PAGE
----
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Henry Ford’s first Model-T was made of hemp and built to run on hemp gasoline

Henry Ford’s first Model-T was built to run on hemp gasoline and the CAR ITSELF WAS CONSTRUCTED FROM HEMP!

On his large estate, Ford was photographed among his hemp fields. The car, ‘grown from the soil,’ had hemp plastic panels whose impact strength was 10 times stronger than steel; Popular Mechanics, 1941.

Find memorabilia on this first Ford Model T here: https://ebay.to/2jOaAur

“There’s enough alcohol in one year’s yeild of an acre of potatoes to drive the machinery necessary to cultivate the fields for one hundred years.” – Henry Ford

Pioneering automotive engineer Henry Ford held many patents on automotive mechanisms, but is best remembered for helping devise the factory assembly approach to production that revolutionized the auto industry by greatly reducing the time required to assemble a car.

Born in Wayne County, Michigan, Ford showed an early interest in mechanics, constructing his first steam engine at the age of 15. In 1893 he built his first internal combustion engine, a small one-cylinder gasoline model, and in 1896 he built his first automobile.

In June 1903 Ford helped establish Ford Motor Company. He served as president of the company from 1906 to 1919 and from 1943 to 1945.

In addition to earning numerous patents on auto mechanisms, Ford served as a vice president of the Society of Automotive Engineers when it was founded in 1905 to standardize U.S. automotive parts. 1

Rudolf Diesel, the inventor of the diesel engine, designed it to run on vegetable and seed oils like hemp; he actually ran the thing on peanut oil for the 1900 World’s Fair. Henry Ford used hemp to not only construct cars but also fuel them.

As an alternative to methanol, hemp has at least one glowing report: the plant produces up to four times more cellulose per acre than trees. And a hemp crop grows a little quicker than a forest.

As for an alternative to petroleum…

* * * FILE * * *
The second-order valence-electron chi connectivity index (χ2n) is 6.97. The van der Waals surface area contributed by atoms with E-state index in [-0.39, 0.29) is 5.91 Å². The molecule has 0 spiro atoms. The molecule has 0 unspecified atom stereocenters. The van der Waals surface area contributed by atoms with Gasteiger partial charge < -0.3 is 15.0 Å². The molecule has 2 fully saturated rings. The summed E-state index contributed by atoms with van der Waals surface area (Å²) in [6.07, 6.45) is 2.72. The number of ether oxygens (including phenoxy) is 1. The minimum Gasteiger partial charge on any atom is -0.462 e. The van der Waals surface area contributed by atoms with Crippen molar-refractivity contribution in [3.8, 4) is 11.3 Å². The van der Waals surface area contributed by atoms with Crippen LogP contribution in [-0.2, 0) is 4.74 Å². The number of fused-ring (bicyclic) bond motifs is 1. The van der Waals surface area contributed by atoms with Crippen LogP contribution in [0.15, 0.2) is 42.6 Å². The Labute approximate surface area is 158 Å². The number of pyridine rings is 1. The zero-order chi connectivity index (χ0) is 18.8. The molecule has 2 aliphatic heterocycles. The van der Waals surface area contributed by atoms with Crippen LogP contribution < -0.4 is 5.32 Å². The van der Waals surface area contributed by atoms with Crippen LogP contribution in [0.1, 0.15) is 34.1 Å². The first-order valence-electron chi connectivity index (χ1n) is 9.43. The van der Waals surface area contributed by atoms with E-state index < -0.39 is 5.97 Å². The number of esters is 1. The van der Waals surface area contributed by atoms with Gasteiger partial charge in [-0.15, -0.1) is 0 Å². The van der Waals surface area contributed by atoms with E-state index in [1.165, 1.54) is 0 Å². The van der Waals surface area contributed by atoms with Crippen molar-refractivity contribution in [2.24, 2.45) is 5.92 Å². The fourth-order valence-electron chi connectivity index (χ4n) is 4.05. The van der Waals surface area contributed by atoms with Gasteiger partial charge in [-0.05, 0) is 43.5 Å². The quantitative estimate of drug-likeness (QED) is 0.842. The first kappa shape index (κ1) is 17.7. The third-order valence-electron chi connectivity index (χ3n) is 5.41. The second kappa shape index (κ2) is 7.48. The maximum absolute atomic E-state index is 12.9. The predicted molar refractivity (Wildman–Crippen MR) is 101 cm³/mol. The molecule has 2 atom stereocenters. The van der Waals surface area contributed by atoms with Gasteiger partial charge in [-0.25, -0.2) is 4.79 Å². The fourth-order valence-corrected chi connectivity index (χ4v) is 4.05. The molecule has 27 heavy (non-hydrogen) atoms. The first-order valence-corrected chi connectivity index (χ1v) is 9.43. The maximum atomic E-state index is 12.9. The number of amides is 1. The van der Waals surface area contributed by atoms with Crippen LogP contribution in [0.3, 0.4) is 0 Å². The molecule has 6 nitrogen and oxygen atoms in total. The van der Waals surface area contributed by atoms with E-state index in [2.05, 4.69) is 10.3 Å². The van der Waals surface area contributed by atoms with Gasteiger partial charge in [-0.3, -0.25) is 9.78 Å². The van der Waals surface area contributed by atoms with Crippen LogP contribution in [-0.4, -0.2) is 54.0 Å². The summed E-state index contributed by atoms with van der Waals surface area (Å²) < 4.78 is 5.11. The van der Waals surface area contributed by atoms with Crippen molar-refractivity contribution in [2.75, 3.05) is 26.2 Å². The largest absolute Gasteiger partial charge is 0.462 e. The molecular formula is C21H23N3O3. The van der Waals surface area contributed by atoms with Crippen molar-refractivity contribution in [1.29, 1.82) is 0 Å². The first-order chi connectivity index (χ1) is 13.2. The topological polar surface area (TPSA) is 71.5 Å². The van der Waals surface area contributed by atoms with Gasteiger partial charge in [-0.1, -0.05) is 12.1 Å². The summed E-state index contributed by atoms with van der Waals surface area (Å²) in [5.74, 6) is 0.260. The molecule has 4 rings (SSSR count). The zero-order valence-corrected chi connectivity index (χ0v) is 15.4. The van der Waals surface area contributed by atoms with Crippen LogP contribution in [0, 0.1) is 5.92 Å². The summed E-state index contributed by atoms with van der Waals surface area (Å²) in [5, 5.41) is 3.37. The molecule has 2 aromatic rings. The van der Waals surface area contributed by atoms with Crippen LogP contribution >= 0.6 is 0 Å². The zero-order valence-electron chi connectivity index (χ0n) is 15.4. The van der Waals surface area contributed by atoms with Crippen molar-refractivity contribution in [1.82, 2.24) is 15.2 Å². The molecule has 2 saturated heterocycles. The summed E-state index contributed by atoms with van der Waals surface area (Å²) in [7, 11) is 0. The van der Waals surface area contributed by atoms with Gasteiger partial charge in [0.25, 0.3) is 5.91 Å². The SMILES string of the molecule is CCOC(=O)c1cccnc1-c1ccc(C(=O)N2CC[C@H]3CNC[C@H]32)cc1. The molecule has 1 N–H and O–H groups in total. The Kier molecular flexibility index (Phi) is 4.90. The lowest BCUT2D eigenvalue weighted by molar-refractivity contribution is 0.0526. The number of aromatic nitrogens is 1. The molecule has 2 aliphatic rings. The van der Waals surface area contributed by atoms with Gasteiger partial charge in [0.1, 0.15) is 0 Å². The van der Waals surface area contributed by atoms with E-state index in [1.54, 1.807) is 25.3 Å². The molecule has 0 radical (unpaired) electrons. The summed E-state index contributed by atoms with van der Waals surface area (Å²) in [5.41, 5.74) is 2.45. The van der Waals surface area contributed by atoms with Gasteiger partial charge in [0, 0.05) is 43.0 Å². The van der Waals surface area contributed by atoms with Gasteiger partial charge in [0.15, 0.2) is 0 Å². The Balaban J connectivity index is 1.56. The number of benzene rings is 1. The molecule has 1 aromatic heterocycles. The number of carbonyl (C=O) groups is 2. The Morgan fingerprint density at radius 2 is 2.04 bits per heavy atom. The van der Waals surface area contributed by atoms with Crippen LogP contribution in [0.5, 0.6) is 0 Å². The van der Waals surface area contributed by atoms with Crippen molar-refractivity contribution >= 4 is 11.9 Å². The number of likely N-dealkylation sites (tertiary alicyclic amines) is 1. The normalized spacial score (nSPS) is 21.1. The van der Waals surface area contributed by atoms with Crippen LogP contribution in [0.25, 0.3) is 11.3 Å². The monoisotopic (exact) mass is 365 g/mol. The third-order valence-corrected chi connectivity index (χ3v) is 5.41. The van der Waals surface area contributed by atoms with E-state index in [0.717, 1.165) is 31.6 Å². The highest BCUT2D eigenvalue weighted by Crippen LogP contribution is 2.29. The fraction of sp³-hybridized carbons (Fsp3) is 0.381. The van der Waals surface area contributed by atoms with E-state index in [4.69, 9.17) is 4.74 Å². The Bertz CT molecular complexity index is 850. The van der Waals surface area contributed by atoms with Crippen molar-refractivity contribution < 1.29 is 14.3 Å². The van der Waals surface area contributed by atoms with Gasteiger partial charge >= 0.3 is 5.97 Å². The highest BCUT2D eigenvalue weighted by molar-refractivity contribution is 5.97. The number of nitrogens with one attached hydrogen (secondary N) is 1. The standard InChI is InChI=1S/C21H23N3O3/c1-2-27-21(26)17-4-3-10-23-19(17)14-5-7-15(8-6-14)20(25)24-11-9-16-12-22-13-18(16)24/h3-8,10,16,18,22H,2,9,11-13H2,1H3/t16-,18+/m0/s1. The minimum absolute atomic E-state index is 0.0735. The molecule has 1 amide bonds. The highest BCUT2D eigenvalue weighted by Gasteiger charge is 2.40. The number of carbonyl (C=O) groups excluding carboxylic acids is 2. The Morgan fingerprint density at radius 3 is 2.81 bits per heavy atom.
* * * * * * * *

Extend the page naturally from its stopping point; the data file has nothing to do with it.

Fuel of the Future

When Henry Ford told a New York Times reporter that ethyl alcohol was “the fuel of the future” in 1925, he was expressing an opinion that was widely shared in the automotive industry. “The fuel of the future is going to come from fruit like that sumach out by the road, or from apples, weeds, sawdust — almost anything,” he said. “There is fuel in every bit of vegetable matter that can be fermented. There’s enough alcohol in one year’s yield of an acre of potatoes to drive the machinery necessary to cultivate the fields for a hundred years.”

Ford recognized the utility of the hemp plant. He constructed a car of resin stiffened hemp fiber, and even ran the car on ethanol made from hemp. Ford knew that hemp could produce vast economic resources if widely cultivated.

Ford’s optimistic appraisal of cellulose and crop based ethyl alcohol fuel can be read in several ways. First, it can be seen as an oblique jab at a competitor. General Motors had come to considerable grief that summer of 1925 over another octane boosting fuel called tetra-ethyl lead, and government officials had been quietly in touch with Ford engineers about alternatives to leaded gasoline additives. Secondly, by 1925 the American farms that Ford loved were facing an economic crisis that would later intensify with the depression. Although the causes of the crisis were complex, one possible solution was seen in creating new markets for farm products. With Ford’s financial and political backing, the idea of opening up industrial markets for farmers would be translated into a broad movement for scientific research in agriculture that would be labelled “Farm Chemurgy.” 2